Reviewed by Denise Kong
The Emperor Waltz is a long (over 600 pages), complex and astonishing read. If you like David Mitchell, Alan Hollinghurst or Donna Tartt, you’ll probably like The Emperor Waltz. Philip Hensher brings elements of all three writers to his newest book, and adds something quite distinctive.
The novel is set over various periods, but the three main storylines follow: early Christians in the Roman Empire; the Bauhaus School of Art, set against a background of rising of anti-Semitism in the 1922 Weimar Republic; and the idealistic beginnings of a gay bookstore in 1979 Notting Hill.
The interlinked structure is reminiscent of David Mitchell’s Cloud Atlas. Cloud Atlas explored the relationship between the individual and the structure of society across different eras, and The Emperor Waltz makes a similar exploration of the cycle of prejudice and oppression. It also uses the theme of Beethoven’s Emperor Waltz in a similar way to Cloud Atlas‘s fragment of musical composition, and the way Philip Hensher directs his cast reminded me of a conductor arranging his full strength orchestra into something cohesive. The two books both have enormous scopes, which are exhilarating to experience, although I found that this was actually more pronounced with The Emperor Waltz, because instead of being just moments in time, it follows quite a few of the characters over a number of years, giving me the chance to appreciate change wrought on both a historical and a human scale.
A group of characters I particularly appreciated seeing Hensher portray was those in the gay scene of the 1970s and 80s. I’ve grown tired of seeing gay characters in novels sitting around being Oppressed and Deprived, and generally symbolising the way the world behaves Terribly to people who don’t Fit In. It makes a refreshing change to see Hensher’s irreverent take on such characters as the campaigner desperate to keep his Gay Men’s Protest Group going long after its membership has evaporated, or the group of men who hang around a garrison, all pretending to be squaddies. It was like reading Alan Hollinghurst’s The Swimming Pool Library, but with less of the unrequited longing and more of a sense of humour.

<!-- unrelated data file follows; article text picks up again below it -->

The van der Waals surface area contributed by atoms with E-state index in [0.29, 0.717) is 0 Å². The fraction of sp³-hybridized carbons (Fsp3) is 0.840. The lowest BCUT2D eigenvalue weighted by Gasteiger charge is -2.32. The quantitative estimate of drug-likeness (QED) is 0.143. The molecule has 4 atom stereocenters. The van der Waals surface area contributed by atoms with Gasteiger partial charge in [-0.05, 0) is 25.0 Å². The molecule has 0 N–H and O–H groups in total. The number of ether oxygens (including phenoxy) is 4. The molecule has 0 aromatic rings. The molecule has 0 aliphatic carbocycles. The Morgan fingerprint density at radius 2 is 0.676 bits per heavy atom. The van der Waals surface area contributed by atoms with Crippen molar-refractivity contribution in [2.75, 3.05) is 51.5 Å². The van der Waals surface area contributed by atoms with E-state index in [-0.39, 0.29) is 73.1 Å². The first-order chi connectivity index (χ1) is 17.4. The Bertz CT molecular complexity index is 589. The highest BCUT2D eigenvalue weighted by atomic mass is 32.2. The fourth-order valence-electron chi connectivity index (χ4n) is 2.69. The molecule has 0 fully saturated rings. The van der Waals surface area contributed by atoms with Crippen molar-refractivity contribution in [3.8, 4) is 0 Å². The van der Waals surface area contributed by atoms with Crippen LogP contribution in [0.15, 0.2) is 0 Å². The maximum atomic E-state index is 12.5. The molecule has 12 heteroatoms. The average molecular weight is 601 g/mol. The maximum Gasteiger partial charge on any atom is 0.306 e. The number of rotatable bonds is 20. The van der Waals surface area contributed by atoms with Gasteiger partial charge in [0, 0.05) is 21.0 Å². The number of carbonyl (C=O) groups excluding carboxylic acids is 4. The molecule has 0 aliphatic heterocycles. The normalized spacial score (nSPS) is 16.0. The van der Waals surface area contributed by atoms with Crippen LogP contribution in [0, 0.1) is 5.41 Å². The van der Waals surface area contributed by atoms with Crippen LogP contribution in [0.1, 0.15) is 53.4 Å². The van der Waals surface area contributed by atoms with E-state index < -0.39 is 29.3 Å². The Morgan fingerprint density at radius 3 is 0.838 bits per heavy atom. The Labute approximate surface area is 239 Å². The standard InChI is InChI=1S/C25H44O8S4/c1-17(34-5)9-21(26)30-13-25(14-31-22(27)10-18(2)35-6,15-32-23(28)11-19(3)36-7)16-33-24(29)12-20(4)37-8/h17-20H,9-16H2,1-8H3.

The aspect that struck me most, and which I most immediately enjoyed about The Emperor Waltz was its descriptive power. As in Donna Tartt’s The Goldfinch, scenes build up slowly, with layers of detail, which are aptly painterly, given that a large part of The Emperor Waltz is about protecting the creation of art from the proscriptions of the growing fascist movement.
The effect is to draw the reader elegantly into the atmosphere and right into the lives and heads of the characters, without explicitly stating too much. For example, a character in the 1922 Weimar republic sees hyperinflation thus: “Money was behaving like a Bauhaus student… it leapt up, it shrieked madly and ran through the streets… Words for panelled rooms… were bandied around for children to overhear… Words like ‘billion.’” And this same character’s reaction to the way her suitor is romantically “trying to see her heart” is to reflect that “a heart was just a fat organ with tubes… very nutritious… very cheap and easy to obtain.”
This is extracted from one small section, about one relatively minor character, somewhere in the middle of the book. The descriptive power is maintained throughout, but is never overpowering, and is always to the end of the reader being better able to understand the circumstances of the societies in question and their characteristic.
The special ingredient for me developed from this; the way in which time after time, Hensher intercuts his beautifully set scenes with moments of shock. A son returning to his dying father’s house quietly remembers the parental cruelty that drove his sister away. A young man is amazed by the whirling snow, which freezes, leaving somewhere else in town, a hungry old couple breaking up one of the three chairs that they own for firewood. I loved the way Hensher makes us see both sides things – the house, both valuable and ugly; the snow, beautiful and deadly.
Ultimately, we know what is round the corner. We know how things panned out or are panning out for the causes in the novel, and perhaps it is too easy to forget the pain behind past developments that led to our current rights to religious, sexual and artistic expression.
When I was at school, we studied the fate of early Christian, and we all wanted to know, “Why?” Why face fear, hate, torture and death when you could keep your head down and live a quiet life?
Perhaps there is no explaining the passion inspired by pure love of a cause. But to convey it, as here, is quite an achievement.
Philip Hensher, The Emperor Waltz (Fourth Estate: London, 2014). 978-0007459575, 624pp, hardback.
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